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The latest IPCC report is on top of the agenda in Norway, as in many other countries. Unsurprisingly, accelerating the green shift is also the main topic of conversation before the national election on September 13th. What might be surprising though is the result of Cognizant’s latest research: that green business is also good business.

Is there a shift towards considering sustainable business practices as an economic imperative rather than a compulsory one only? To find out, Cognizant’s Center for the Future of Work partnered with MindForce Research to survey 1,000 C-suite and VP-level business leaders across North America and Europe. The findings are published in the report Green Rush: The Economic Imperative for Sustainability.

Sustainability equals quality

Among other things, the report states that the impact of sustainability investments goes beyond regulatory compliance – a majority of respondents believe they’ll also increase sales and improve brand reputation. According to Shahid Skar, Country Manager for Cognizant Norway, this is happening in Norway right now. 

“Sustainability is increasingly linked to business gains. For example, in fish farming, one of our major industries, there is an immediate connection between sustainability and product quality. Here, an increased level of digitalization helps drive more responsible aquaculture.”

This can be seen at Mowi, among others. The company uses remote real-time control of farms, AI and underwater IoT devices to safeguard fish health. Recently, the independent, non-profit C4IR Ocean foundation was also launched in Norway. The initiative aims to work towards a productive and healthy ocean through the sharing of ocean data via its platform.

Digitalization is key

Like in fish farming, data and increased digitalization are at the very heart of any efficient, optimized process. The Norwegian Government thus considers it increasingly important to make use of digitalization in the green shift in its strategy for developing a green, circular economy.

“Many companies aren’t aware of their carbon footprint across the value chain. Technologies such as IoT, AI and Machine Learning are about gathering data, analyzing it and using it to make better-informed decisions in real-time, all of which are essential parts of steering towards more sustainable solutions.”

Knowledge transfer between industries

Norway is ahead in many sustainability areas, regularly making it to the top 10 lists, such as Yale’s Environmental Performance Index. The usage of electric cars and buses is widespread and there is a strong focus on efficient production of more environmentally friendly batteries.

At the same time, there is no secret that oil and gas has played a major role in the Norwegian economy. However, according to Shahid Skar, the expertise gained from this sector will be vital for the development of new industries and technologies such as carbon capture and storage, offshore wind and hydrogen.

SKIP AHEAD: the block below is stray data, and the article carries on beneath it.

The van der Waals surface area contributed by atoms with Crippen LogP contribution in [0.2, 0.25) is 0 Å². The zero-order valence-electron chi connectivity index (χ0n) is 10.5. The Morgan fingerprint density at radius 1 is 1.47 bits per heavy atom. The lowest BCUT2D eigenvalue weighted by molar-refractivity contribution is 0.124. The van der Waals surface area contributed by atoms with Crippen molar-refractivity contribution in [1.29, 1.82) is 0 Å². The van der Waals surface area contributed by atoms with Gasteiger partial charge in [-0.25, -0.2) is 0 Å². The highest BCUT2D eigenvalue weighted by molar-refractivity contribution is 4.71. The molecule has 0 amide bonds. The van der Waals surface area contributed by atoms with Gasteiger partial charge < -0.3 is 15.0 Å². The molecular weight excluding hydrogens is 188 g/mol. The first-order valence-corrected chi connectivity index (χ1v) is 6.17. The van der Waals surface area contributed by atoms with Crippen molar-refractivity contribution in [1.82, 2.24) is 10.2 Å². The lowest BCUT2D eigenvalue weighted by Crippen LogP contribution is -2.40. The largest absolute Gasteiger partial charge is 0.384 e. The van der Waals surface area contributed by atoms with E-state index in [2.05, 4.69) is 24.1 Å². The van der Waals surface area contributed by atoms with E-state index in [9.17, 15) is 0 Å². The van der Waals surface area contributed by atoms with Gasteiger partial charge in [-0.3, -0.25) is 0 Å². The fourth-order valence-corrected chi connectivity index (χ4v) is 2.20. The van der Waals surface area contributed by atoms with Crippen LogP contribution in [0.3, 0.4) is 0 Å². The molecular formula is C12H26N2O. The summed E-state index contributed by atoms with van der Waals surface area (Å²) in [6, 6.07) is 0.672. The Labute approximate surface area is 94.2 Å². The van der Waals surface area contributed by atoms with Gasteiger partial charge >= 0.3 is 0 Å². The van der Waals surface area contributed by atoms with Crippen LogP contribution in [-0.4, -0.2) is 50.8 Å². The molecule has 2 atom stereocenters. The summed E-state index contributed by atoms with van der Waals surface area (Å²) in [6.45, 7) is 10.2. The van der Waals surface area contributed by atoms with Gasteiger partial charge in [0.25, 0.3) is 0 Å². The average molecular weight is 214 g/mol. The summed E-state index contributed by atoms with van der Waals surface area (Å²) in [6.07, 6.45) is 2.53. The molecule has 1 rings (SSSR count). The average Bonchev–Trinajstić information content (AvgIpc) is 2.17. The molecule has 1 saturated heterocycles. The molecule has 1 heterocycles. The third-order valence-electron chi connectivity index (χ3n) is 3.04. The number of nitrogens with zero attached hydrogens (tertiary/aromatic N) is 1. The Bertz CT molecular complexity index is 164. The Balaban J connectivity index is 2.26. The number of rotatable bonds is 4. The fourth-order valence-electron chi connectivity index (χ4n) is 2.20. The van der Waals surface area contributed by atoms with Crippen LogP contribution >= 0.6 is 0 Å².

“Increased efficiency through digitalization has been the main focus for a long time within the energy sector. Surveillance drones, automation, and self-learning systems that help you constantly improve are now in use at many of the major companies within this sector and these are technologies that can be utilized in other industries too. The competence built up in here can be reused for sustainable energy sources like offshore wind. For example Aker Asa investments with Aker Horizon". 

Awareness about clean energy

This year, Cognizant is sponsoring SailGP, the global sailing league, and its initiative to raise awareness around clean energy. Cognizant will leverage digital transformation and software engineering expertise to improve audience insights, enable data visualization and improve the fan experience for the 257 million SailGP viewers worldwide. 

Cognizant is also the official digital transformation partner to Aston Martin’s Formula one team. With the help of AI, cloud, IoT, and digital engineering, the car’s design can be optimized digitally before production starts. Among other things, digital twins and simulations help to reduce energy usage and waste.   

“All the experience gained in for example the SailGP initiative, like data gathering, sensors, AI, machine learning, and predictions that will help the boats perform optimally, can surely be applied to many other areas, such as offshore wind projects.”

“Think big, start small – but start”

According to the Green Rush survey, the uncertainty of ROI around sustainability efforts is the primary challenge for 74% of respondents, followed by a lack of strategic clarity and a lack of senior executive commitment. Any advice on overcoming these hurdles? First, you must realize that sustainability is about a huge cultural transformation.

“Sustainability work is like Cognizant’s own vision ‘Engineering businesses to improve everyday life’. It is a mindset you should include in your daily processes, across the company, and not view as a separate technology project.”

So where do you begin then? Well, the most important thing is that you start.

“My favorite quote, coming from the author Simon Sinek, says ‘Think big, start small – but start’. Be inspired by others, experiment, test, and make sure to get everyone on board. If you don’t do it, your company risk being outcompeted,” says Shahid Skar.

Learn more in the report Green Rush: The Economic Imperative for Sustainability

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